http://eprints.bournemouth.ac.uk/36213/

Source: Manual

Colorectal cancer and the blood loss paradox.

Authors: Almilaji, O., Parry, S.D., Docherty, S. and Snook, J.

Journal: Frontline gastroenterology

Volume: 13

Issue: 5

Pages: 381-385

eISSN: 2041-4145

ISSN: 2041-4137

DOI: 10.1136/flgastro-2021-101959

Abstract:

Background

Faecal occult blood (FOB) positivity and iron deficiency anaemia (IDA) are common manifestations of colorectal cancer (CRC) and both potentially facilitate diagnosis at an earlier, more treatable stage. It has been assumed that both are the consequence of low-grade blood loss from the tumour bed.

Method

A retrospective analysis of 1121 cases of CRC diagnosed at a single centre between 2010 and 2016, comparing cases presenting via FOB-based Bowel Cancer Screening Programme (BCSP) and IDA pathways for a series of variables including age, sex, tumour location and prevalence of anaemia.

Results

The BCSP and IDA pathways each accounted for about 15% of the total case load. There were significant differences between the BCSP and IDA sub-groups in median age (68 vs 78 years: p<0.001), median haemoglobin (138 vs 89 g/L: p<0.001) and proportion of lesions in right colon (31.1% vs 82.5%: p<0.001). The major disparity in the prevalence of anaemia (overall 20.0% vs 98.2%: p<0.001) persisted when controlled for tumour location.

Conclusion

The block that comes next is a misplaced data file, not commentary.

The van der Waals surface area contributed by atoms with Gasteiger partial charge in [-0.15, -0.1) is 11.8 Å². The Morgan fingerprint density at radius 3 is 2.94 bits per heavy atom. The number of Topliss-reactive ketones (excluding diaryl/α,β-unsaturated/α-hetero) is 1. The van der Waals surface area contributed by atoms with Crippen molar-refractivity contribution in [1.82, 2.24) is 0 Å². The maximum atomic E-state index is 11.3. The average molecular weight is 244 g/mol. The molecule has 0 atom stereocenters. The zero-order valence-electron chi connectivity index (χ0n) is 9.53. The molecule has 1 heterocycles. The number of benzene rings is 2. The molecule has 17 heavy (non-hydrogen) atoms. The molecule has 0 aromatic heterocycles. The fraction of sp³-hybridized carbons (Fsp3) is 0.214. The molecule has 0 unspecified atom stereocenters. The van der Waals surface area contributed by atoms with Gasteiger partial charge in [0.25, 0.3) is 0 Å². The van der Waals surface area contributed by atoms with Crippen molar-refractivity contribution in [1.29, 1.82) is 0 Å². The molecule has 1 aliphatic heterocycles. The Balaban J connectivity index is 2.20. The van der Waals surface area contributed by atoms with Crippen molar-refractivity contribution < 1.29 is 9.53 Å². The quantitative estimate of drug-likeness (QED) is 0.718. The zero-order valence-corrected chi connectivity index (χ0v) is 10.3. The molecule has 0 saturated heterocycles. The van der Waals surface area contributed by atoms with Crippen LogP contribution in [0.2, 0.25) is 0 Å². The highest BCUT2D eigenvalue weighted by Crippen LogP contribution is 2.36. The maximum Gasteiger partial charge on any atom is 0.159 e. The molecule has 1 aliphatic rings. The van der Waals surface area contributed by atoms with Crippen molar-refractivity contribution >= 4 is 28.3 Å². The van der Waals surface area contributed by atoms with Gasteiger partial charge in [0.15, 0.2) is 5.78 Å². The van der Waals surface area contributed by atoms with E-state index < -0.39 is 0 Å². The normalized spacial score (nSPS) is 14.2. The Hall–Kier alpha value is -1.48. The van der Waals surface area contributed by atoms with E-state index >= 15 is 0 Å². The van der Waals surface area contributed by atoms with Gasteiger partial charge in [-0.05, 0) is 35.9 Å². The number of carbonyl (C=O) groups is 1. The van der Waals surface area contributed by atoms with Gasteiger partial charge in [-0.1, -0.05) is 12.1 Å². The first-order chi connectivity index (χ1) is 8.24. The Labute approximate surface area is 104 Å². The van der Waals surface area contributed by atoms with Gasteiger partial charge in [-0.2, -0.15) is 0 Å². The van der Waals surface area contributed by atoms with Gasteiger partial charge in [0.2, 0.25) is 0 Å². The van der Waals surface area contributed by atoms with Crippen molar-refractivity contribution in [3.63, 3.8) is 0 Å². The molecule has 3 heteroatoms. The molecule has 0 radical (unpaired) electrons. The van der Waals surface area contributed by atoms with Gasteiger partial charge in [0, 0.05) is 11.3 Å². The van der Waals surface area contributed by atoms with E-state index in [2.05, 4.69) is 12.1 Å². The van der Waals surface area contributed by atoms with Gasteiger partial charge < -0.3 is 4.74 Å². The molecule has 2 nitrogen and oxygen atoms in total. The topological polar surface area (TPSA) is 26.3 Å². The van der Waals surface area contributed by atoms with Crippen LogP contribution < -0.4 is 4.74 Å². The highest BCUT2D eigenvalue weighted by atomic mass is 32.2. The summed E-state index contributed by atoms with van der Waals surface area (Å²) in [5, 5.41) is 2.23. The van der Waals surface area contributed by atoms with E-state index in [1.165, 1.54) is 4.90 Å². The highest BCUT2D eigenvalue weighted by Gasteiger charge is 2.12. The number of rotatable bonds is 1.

Paradoxically, CRC screening through the detection of FOB positivity and IDA identifies distinctly different sub-populations of cases. The theoretical implication is that an additional mechanism may be required to explain the development of IDA in CRC. The practical implication is that detection of IDA may have a complementary role to the BCSP in population screening for CRC.

http://eprints.bournemouth.ac.uk/36213/

Source: Europe PubMed Central

Colorectal cancer and the blood loss paradox

Authors: Almilaji, O., Parry, S., Docherty, S. and Snook, J.

Journal: Frontline Gastroenterology

Volume: 13

Pages: 381-385

ISSN: 2041-4137

Abstract:

Background Faecal occult blood (FOB) positivity and iron deficiency anaemia (IDA) are common manifestations of colorectal cancer (CRC) and both potentially facilitate diagnosis at an earlier, more treatable stage. It has been assumed that both are the consequence of low-grade blood loss from the tumour bed. Method A retrospective analysis of 1121 cases of CRC diagnosed at a single centre between 2010 and 2016, comparing cases presenting via FOB-based Bowel Cancer Screening Programme (BCSP) and IDA pathways for a series of variables including age, sex, tumour location and prevalence of anaemia. Results The BCSP and IDA pathways each accounted for about 15% of the total case load. There were significant differences between the BCSP and IDA sub-groups in median age (68 vs 78 years: p<0.001), median haemoglobin (138 vs 89 g/L: p<0.001) and proportion of lesions in right colon (31.1% vs 82.5%: p<0.001). The major disparity in the prevalence of anaemia (overall 20.0% vs 98.2%: p<0.001) persisted when controlled for tumour location. Conclusion Paradoxically, CRC screening through the detection of FOB positivity and IDA identifies distinctly different sub-populations of cases. The theoretical implication is that an additional mechanism may be required to explain the development of IDA in CRC. The practical implication is that detection of IDA may have a complementary role to the BCSP in population screening for CRC.

http://eprints.bournemouth.ac.uk/36213/

Source: BURO EPrints